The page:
Barbara Trentham (m. 1981–1990) «start: (1981-02-15)–end+1: (1990-10-11)»"Marriage: Barbara Trentham to John Cleese" Location: (linkback://en.wikipedia.org/wiki/John_Cleese) (divorced)
Alyce Eichelberger (m. 1992–2008) «start: (1992-12-28)–end+1: (2008-02)»"Marriage: Alyce Eichelberger to John Cleese" Location: (linkback://en.wikipedia.org/wiki/John_Cleese) (divorced)

Domestic partner(s)

Barbie Orr (2008–2009)
Jennifer Wade
(2010–present)

Website

TheJohnCleese.com

John Marwood Cleese (/ˈkliːz/; born 27 October 1939) is an English actor, comedian, writer, and film producer. He achieved success at the Edinburgh Festival Fringe and as a scriptwriter and performer on The Frost Report. In the late 1960s he became a member of Monty Python, the comedy troupe responsible for the sketch show Monty Python's Flying Circus and the four Monty Python films: And Now for Something Completely Different, Holy Grail, Life of Brian, and The Meaning of Life.

In the mid 1970s, Cleese and his first wife, Connie Booth, co-wrote and starred in the British sitcom Fawlty Towers. Later, he co-starred with Kevin Kline, Jamie Lee Curtis, and former Python colleague Michael Palin in A Fish Called Wanda and Fierce Creatures. He also starred in Clockwise, and has appeared in many other films, including two James Bond films, two Harry Potter films, and three Shrek films.

With Yes Minister writer Antony Jay he co-founded Video Arts, the production company responsible for making entertaining training films.



HIDE TEXT


 

Early life

Cleese was born in Weston-super-Mare, Somerset, the only child of Muriel Evelyn (née Cross) (b.1899), an acrobat, and Reginald Francis Cleese (b. 1893), who worked in insurance sales.[1] His family's surname was previously "Cheese", but his father changed it to "Cleese" in 1915 upon joining the Army.[2][3]

Cleese was educated at St Peter's Preparatory School, where he was a star pupil, receiving a prize for English studies and doing well at sports, including cricket and boxing. At 13 he received an exhibition to Clifton College, an English public school in Bristol. He was tall as a child and was well over 6 ft when he arrived there. While at the school he is said to have defaced the school grounds for a prank by painting footprints to suggest that the school's statue of Field Marshal Earl Haig had got down from his plinth and gone to the toilet.[4] Cleese played cricket for the first team, and after initial indifference he did well academically, passing 8 O-Levels and 3 A-Levels in mathematics, physics and chemistry.[5][6]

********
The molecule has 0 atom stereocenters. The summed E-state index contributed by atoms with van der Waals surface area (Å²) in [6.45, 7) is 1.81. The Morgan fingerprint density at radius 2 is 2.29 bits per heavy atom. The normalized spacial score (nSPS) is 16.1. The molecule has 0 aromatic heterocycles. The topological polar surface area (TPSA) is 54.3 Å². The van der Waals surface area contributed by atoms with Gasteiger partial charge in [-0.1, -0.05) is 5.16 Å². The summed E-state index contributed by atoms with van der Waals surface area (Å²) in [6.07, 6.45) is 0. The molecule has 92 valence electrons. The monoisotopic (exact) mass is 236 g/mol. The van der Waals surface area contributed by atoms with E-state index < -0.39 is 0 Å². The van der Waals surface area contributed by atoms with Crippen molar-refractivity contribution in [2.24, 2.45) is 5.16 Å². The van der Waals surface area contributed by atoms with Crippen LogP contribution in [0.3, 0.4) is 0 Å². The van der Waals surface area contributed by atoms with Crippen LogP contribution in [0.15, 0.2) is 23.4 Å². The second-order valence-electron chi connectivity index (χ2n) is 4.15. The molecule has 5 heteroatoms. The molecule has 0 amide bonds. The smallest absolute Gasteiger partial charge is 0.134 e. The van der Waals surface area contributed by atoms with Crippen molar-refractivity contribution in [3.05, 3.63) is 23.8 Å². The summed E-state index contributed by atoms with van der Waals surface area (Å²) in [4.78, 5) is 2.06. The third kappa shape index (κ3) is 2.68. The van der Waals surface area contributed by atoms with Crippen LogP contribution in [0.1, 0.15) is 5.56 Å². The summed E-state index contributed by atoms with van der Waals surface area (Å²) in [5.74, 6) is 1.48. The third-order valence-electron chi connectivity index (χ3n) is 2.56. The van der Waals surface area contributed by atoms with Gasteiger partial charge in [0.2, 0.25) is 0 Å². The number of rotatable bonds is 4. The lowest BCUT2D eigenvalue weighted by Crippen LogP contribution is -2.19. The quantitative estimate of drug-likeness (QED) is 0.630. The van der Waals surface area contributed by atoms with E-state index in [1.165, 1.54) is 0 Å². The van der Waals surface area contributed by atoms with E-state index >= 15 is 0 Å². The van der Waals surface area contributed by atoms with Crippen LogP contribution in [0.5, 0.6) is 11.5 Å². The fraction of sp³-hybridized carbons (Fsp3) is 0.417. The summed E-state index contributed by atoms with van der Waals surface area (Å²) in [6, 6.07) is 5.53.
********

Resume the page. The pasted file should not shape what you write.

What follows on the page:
After leaving school, he went back to his prep school to teach science, English, geography, history, and Latin[7] (he drew on his Latin teaching experience later for a scene in Life of Brian in which he corrects Brian's badly written Latin graffiti[8]) before taking up a place he had won at Downing College, Cambridge, where he studied Law and joined the Cambridge Footlights. There he met his future writing partner Graham Chapman. Cleese wrote extra material for the 1961 Footlights Revue I Thought I Saw It Move,[9][10] and was Registrar for the Footlights Club during 1962, as well as being one of the cast members for the 1962 Footlights Revue Double Take![9][10] He graduated from Cambridge in 1963 with a 2:1 classification in his degree. Despite his successes on The Frost Report, his father would send him cuttings from the Daily Telegraph offering management jobs in places like Marks and Spencer.[11]

Career

Pre-Python

Cleese was one of the script writers, as well as being a member of the cast, for the 1963 Footlights Revue A Clump of Plinths,[9][10] which was so successful during the Edinburgh Festival Fringe that it was renamed Cambridge Circus and taken to the West End in London and then on a tour of New Zealand and Broadway, with the cast also appearing in some of the revue's sketches on The Ed Sullivan Show in September 1964.[10]

After Cambridge Circus, Cleese briefly stayed in America, performing on and Off-Broadway. While performing in the musical Half a Sixpence,[10] Cleese met future Python Terry Gilliam, as well as American actress Connie Booth, whom he married on 20 February 1968.[10]

He was soon offered work as a writer with BBC Radio, where he worked on several programmes, most notably as a sketch writer for The Dick Emery Show. The success of the Footlights Revue led to the recording of a short series of half-hour radio programmes, called I'm Sorry, I'll Read That Again, that were so popular that the BBC commissioned a regular series with the same title that ran from 1965 to 1974. Cleese returned to England and joined the cast.[10] In many episodes, he is credited as "John Otto Cleese".